Being obsessive about food just got that little bit more interesting thanks to Fujitsu. Last year, the Japanese semiconductor company repurposed one of its factories to the production of lettuce, and this month it's begun selling the special produce for around ¥500 ($4.90) per 90 grams. That's a significant premium over conventionally grown greens, but then Fujitsu's lettuce is being cultivated in the same sterile clean room environment as is demanded for silicon chip manufacturing. That means total control over airborne contaminants, an array of sensors monitoring all aspects of production, and an overarching cloud-based system that calculates factors like the ideal harvesting time.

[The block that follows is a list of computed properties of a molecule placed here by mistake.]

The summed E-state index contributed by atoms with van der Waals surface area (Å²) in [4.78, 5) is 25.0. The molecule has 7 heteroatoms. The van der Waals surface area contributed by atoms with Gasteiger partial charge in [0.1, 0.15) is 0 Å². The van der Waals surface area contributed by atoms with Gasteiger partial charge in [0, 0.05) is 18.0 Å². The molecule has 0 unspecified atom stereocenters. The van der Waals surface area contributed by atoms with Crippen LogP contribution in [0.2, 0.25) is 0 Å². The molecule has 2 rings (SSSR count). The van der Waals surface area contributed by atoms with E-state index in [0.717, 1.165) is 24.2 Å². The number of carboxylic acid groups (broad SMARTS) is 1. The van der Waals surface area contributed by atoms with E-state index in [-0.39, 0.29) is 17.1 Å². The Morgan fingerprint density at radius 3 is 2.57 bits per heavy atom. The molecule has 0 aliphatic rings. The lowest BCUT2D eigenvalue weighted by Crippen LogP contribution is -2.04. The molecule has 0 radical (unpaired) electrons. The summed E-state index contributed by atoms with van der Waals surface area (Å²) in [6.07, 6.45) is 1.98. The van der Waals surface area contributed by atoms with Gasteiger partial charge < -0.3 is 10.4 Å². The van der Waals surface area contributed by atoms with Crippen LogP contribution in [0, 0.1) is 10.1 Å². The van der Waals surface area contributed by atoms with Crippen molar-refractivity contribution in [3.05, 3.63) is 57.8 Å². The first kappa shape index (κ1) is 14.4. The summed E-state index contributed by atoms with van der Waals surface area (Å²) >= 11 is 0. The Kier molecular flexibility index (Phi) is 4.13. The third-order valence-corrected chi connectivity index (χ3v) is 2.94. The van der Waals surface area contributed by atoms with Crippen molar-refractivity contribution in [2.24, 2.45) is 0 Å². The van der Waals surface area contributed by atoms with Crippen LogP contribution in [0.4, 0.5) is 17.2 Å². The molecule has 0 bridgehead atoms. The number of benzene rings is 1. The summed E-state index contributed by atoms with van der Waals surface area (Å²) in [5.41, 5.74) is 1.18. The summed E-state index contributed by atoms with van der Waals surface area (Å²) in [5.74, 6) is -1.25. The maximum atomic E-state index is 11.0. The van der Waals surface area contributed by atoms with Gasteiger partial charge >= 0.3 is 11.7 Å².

Starting off with a focus on low-potassium lettuce for sufferers of kidney disease, Fujitsu anticipates it will be making ¥400 million ($4 million) per year from factory-grown vegetables by April 2017. The Japan Times also reports that, while Fujitsu's converted factory is the biggest so far, it is not alone. Other Japanese companies, such as Olympus, are similarly converting idle high-tech fabs into exceptionally clean plant-growing facilities.